Trapping Overview

Best Management Practices

  • Resource: Trappers are encouraged to become proficient and ethical by reviewing the Best Management Practices for trapping provided by the Association of Fish & Wildlife Agencies.

License Requirements

  • General Requirement: Residents and nonresidents aged 16 and over must possess both a small game license and a trapping license to trap small game and furbearers.
  • Land Ownership Exemptions: Individuals may trap without a license on their own land, provided it is their principal residence, particularly for removing nuisance animals.
  • Age-Specific Rules:
    • Under 13: No trapping license required for residents.
    • Ages 13-17: Junior trapping license required for residents.
    • Ages 18-64: Regular trapping license required for residents.
    • 65 and over: Regular or reduced-fee trapping license required for residents.
  • Inclusion in Limit: Fisher, otter, bobcat, or pine marten taken by residents under age 5 must be included in the limit of the accompanying parent or guardian.
  • Nonresident Landowners: May trap only on land they own in Minnesota with appropriate nonresident licenses.
  • Lifetime License Holders: Those with a lifetime sports or small game license need a free trapping endorsement.

Trapper Education

  • Mandatory Education: Individuals born after December 31, 1989, need a trapper education certificate to obtain a license, provided they haven't been issued one in a previous year.
  • Course Availability: Offered by the Minnesota Trappers Association statewide, free of charge, with mandatory field training.
  • Requirement Specificity: Must take the Minnesota-specific course to meet the requirement.

If You Find a Dog in a Trap

  • Safety and Responsibility: Trappers must follow regulations and take precautions to avoid accidentally capturing non-target animals, including dogs.
  • Reporting and Assistance: If a dog is found in a trap or caught, contact the local conservation officer or the Minnesota DNR for assistance and report the incident.
  • Release Instructions: Guidance for releasing dogs from traps is provided by the DNR, with specific pages dedicated to this information.

General Trapping Regulations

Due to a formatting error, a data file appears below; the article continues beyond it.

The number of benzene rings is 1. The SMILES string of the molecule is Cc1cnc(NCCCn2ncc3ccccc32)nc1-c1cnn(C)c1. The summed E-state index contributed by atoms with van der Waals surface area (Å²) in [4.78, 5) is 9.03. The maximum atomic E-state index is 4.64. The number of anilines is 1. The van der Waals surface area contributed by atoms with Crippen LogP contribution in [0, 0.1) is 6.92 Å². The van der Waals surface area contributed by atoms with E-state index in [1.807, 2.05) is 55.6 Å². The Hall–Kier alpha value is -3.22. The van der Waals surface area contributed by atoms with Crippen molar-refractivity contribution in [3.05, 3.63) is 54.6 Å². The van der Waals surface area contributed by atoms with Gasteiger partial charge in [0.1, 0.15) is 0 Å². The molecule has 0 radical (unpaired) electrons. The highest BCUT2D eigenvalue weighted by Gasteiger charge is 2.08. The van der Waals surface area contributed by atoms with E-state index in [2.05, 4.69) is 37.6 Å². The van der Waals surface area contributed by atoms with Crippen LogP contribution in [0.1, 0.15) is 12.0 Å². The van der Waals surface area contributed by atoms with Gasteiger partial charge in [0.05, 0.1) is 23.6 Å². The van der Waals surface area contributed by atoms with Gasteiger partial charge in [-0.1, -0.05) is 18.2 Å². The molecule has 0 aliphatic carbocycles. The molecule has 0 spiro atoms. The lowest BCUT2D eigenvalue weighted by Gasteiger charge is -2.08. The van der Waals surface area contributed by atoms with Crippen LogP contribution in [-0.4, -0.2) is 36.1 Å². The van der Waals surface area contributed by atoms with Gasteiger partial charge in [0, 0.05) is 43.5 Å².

Trap and Snare Identification

  • Identification Requirement: Traps or snares set outside your own property must have affixed identification, including one of the following: driver's license state and number, Minnesota identification card number, name and mailing address, or MNDNR number.
  • Legibility: The identification must remain legible for the entire duration the trap or snare is set, whether on land or in water.
  • Seasonal Exception: From April 1 to August 31, trap identification provisions do not apply to traps set for taking unprotected wild animals.

Trap Size and Design Regulations

  • Maximum Size: Foot or leghold traps cannot have a jaw opening greater than 8¾ inches. Body-gripping traps cannot exceed a 7½ inch jaw opening, except when set as a waterset.
  • Body-Gripping Traps on Public Lands and Waters: Must meet certain criteria if the jaw opening is between 6½ and 7½ inches, including recessed placement, absence of bait or lure within 20 feet, or elevation at least 3 feet from the ground or snowpack.

Setting Traps Near Culverts and in Right-of-Way

  • Culverts: Body-gripping traps larger than 6½ inches are restricted in or near the opening of small culverts, except when completely submerged.
  • Road Right-of-Way: Similar restrictions apply for setting large body-gripping traps within the road right-of-way close to occupied buildings, with the exception of completely submerged watersets.

Construction Recommendations

  • Cubbies: The DNR recommends constructing cubbies so the trap is recessed at least 7 inches from all sides of the opening, complying with regulations. Natural materials complying with regulations are also acceptable.

Lynx Management Zone Regulations

  • Updates: New updates for lynx management zone regulations are specified in the regulations document.

Waterset Definitions

  • Waterset: A trap or snare set with the jaws or snare loop at least half-submerged in water.
  • Completely Submerged Waterset: A trap or snare where the jaws or snare loop are entirely submerged in water.

Trap Setting and Tending

Time and Light Use

  • Time Restrictions: Traps may only be set or tended from 5 a.m. to 10 p.m., with certain exceptions for the opening day of specific species.